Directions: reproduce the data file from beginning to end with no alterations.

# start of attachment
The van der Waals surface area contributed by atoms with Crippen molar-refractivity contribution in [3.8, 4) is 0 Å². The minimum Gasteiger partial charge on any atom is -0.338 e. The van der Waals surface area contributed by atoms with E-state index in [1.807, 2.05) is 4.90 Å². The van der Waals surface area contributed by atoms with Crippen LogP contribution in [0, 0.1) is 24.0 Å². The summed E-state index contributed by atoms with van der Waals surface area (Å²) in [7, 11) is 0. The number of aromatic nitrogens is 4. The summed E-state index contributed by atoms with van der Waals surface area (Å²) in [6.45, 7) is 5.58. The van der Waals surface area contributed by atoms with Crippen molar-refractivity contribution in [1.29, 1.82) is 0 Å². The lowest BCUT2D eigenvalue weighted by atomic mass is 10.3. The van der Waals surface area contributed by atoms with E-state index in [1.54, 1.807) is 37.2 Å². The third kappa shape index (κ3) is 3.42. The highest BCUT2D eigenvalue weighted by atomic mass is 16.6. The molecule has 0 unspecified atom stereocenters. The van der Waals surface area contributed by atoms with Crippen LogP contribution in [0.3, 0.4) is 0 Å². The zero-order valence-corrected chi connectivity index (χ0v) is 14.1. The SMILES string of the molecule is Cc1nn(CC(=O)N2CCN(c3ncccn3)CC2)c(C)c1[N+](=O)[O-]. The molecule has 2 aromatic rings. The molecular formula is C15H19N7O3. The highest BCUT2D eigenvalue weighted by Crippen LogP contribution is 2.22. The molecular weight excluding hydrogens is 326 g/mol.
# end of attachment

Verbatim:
The van der Waals surface area contributed by atoms with Crippen molar-refractivity contribution in [3.8, 4) is 0 Å². The minimum Gasteiger partial charge on any atom is -0.338 e. The van der Waals surface area contributed by atoms with E-state index in [1.807, 2.05) is 4.90 Å². The van der Waals surface area contributed by atoms with Crippen LogP contribution in [0, 0.1) is 24.0 Å². The summed E-state index contributed by atoms with van der Waals surface area (Å²) in [7, 11) is 0. The number of aromatic nitrogens is 4. The summed E-state index contributed by atoms with van der Waals surface area (Å²) in [6.45, 7) is 5.58. The van der Waals surface area contributed by atoms with Crippen molar-refractivity contribution in [1.29, 1.82) is 0 Å². The lowest BCUT2D eigenvalue weighted by atomic mass is 10.3. The van der Waals surface area contributed by atoms with E-state index in [1.54, 1.807) is 37.2 Å². The third kappa shape index (κ3) is 3.42. The highest BCUT2D eigenvalue weighted by atomic mass is 16.6. The molecule has 0 unspecified atom stereocenters. The van der Waals surface area contributed by atoms with Crippen LogP contribution in [0.3, 0.4) is 0 Å². The zero-order valence-corrected chi connectivity index (χ0v) is 14.1. The SMILES string of the molecule is Cc1nn(CC(=O)N2CCN(c3ncccn3)CC2)c(C)c1[N+](=O)[O-]. The molecule has 2 aromatic rings. The molecular formula is C15H19N7O3. The highest BCUT2D eigenvalue weighted by Crippen LogP contribution is 2.22. The molecular weight excluding hydrogens is 326 g/mol.